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Steel production now down 2.7% for the year amid coronavirus crisis
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Steel production now down 2.7% for the year amid coronavirus crisis

Steel production now down 2.7% for the year amid coronavirus crisis

A bar of steel makes its way through the 80" hot strip mill on its way to becoming a coil of steel.

With auto plants shut down during the coronavirus crisis, Great Lakes steel production plummeted by 59,000 tons last week, a 9.7% drop, the second straight week of steel decline.

Steel mills in the Great Lakes region, clustered mainly in Northwest Indiana, made 549,000 tons of metal, down from 608,000 tons the previous week, according to the Washington, D.C.-based American Iron and Steel Institute. 

Overall, domestic steel mills in the United States made 1.53 million tons of steel last week, down 8.1% from 1.67 million tons the previous week. Automakers like Ford, General Motors and Honda, some of the largest consumers of North American steel, have temporarily ceased production to limit the spread of COVID-19 though Northwest Indiana's steel mills  – whose blast furnaces normally burn around the clock – have stayed open.

So far this year, domestic steel mills in the United States have made 25 million tons of steel, a 2.7% decrease compared to the 25.77 million tons made during the same period in 2019. 

U.S. steel mills have run at a capacity utilization rate of 79.4% through April 4, down from 81.5% at the same point in 2019, according to the American Iron and Steel Institute.

Steel capacity utilization nationwide was 68.5% last week, which was down from 71.6% the previous week and down from 81.3% at the same time a year ago. 

A steel capacity utilization rate of 83.4% last year was the highest level reached in the U.S. since September 2008, according to the trade publication Platts.

Steel production in the Southern region, a wide geographic swath that encompasses many mini-mills and rivals the Great Lakes region in output, produced just 602,000 tons of steel in the week that ended Saturday, which plummeted down from 645,000 tons the week before. Production in the rest of the Midwest plunged to 139,000 tons last week, down from 155,000 tons the week prior.

ArcelorMittal idling blast furnace

ArcelorMittal is idling another blast furnace as automotive plants remain closed during the coronavirus public health crisis, causing a steep drop in demand for steel.

The steelmaker idled the Indiana Harbor #3 blast furnace in East Chicago last fall and announced it would idle the Indiana Harbor #4 blast furnace in last month. Now the Luxembourg-based steelmaker, the largest in the world by volume, will blow down the Cleveland #6 blast furnace, leaving it with just four blast furnaces running in the United States.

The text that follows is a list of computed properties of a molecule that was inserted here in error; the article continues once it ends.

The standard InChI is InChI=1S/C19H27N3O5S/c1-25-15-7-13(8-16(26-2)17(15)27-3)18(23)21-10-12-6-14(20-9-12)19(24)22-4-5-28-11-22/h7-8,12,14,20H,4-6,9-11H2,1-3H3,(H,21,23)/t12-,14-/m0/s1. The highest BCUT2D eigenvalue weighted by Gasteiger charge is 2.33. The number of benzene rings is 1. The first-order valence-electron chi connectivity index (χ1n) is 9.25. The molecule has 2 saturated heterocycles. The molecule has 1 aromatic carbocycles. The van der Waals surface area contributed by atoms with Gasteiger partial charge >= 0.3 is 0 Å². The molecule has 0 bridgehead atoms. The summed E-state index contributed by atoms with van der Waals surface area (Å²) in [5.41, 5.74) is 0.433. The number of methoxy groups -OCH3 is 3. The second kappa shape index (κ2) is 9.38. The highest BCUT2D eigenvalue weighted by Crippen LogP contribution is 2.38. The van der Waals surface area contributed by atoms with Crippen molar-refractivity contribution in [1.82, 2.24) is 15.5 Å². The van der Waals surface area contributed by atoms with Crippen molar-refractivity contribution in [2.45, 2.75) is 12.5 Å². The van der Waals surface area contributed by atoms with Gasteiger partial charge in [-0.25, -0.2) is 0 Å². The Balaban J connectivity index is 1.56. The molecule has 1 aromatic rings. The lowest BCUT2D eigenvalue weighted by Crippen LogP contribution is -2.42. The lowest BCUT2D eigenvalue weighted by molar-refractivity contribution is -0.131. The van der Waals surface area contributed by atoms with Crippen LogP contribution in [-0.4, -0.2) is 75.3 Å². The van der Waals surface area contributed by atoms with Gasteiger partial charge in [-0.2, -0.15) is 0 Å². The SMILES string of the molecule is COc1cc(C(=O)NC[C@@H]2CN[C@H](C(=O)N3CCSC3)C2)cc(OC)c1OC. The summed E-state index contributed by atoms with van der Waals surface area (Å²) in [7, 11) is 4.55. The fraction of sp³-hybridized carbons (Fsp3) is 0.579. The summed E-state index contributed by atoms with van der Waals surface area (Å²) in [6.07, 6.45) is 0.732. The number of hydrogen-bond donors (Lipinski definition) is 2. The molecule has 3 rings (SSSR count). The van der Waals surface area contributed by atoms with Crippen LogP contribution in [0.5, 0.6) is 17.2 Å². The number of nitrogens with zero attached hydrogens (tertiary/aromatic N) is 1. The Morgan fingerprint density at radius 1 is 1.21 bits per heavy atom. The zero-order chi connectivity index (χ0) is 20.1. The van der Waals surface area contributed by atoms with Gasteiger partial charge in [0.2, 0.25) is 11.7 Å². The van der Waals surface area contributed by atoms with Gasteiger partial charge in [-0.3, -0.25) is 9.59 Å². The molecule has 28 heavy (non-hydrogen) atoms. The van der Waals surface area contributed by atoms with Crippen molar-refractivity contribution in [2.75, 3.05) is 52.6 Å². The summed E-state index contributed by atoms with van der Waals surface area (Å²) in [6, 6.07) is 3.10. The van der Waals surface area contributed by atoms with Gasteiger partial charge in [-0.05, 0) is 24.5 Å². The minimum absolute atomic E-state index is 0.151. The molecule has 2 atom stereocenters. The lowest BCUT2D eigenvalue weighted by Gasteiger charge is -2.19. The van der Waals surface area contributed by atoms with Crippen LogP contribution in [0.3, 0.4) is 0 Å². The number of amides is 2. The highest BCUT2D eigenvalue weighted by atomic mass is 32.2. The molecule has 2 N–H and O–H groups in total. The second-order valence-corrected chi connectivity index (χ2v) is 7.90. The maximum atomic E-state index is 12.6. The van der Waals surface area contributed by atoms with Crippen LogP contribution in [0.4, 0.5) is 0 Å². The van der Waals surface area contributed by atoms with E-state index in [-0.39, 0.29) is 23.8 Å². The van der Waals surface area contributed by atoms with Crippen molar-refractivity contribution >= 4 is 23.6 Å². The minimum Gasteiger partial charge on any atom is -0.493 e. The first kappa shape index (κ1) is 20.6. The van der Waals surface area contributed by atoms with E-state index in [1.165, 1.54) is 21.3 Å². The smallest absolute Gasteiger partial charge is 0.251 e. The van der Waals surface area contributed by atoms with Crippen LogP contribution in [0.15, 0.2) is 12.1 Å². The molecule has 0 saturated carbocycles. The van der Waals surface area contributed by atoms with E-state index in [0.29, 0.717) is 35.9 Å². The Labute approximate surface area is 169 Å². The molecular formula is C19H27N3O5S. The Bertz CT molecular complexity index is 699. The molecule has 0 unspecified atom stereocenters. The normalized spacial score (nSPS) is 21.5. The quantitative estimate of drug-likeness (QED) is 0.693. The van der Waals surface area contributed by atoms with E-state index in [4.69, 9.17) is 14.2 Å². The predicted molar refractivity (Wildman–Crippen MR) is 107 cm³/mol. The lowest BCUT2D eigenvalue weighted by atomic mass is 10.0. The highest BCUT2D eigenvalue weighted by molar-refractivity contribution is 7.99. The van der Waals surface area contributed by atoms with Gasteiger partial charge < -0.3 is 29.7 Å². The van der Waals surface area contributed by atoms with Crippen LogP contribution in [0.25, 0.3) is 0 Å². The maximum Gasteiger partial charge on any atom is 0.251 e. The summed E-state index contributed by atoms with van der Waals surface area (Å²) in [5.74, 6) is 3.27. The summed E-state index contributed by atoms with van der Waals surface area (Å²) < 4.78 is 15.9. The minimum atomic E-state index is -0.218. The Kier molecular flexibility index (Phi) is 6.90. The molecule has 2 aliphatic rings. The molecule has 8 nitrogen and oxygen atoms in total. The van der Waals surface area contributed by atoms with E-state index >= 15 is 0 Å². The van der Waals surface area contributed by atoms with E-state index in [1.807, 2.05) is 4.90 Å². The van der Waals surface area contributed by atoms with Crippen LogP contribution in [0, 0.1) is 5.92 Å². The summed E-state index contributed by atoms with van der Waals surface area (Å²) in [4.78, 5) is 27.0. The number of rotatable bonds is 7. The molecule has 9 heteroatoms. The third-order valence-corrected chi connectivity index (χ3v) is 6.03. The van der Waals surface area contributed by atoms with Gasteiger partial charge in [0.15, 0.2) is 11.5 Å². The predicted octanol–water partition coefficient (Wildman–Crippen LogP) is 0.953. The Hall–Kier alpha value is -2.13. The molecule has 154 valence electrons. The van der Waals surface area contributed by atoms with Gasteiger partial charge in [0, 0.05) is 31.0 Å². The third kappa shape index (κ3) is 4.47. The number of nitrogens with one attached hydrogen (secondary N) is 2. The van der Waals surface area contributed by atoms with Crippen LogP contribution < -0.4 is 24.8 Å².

"The COVID-19 outbreak has impacted ArcelorMittal USA’s key use markets. In response to this, we are adapting our capacity to meet changing demand while maintaining the flexibility of our operations," ArcelorMittal spokesman Bill Steers said. "As a result, ArcelorMittal Cleveland has begun preparations for a safe and orderly blow down of CLE #6 blast furnace with necessary precaution to preserve the asset for future production."

Major automakers, who account for nearly half the business at large vertically integrated steel mills ArcelorMittal operates in Northwest Indiana and Cleveland, have shuttered their factories to limit the spread of coronavirus.

The steelmaker hopes to minimize layoffs at the ArcelorMittal steel mill on the banks of the Cuyahoga River.

"ArcelorMittal USA plans to work with the USW to minimize impact on our workforce for the duration of the outage by finding available opportunities for displaced workers in other areas of our operations," Steers said. "ArcelorMittal will continue to engage with our customers in understanding the new market realities resulting from the COVID-19 outbreak, which may require additional capacity optimization to align our production with end use demand. Our employees are our greatest asset and their health and safety is our top priority. During this time we continue to be committed to protecting the well-being of our employees, contractors, vendors and customers to ensure the continuity and sustainability of our business and communities."

Gallery: The world of Steel

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Business Reporter

Joseph S. Pete is a Lisagor Award-winning business reporter who covers steel, industry, unions, the ports, retail, banking and more. The Indiana University grad has been with The Times since 2013 and blogs about craft beer, culture and the military.

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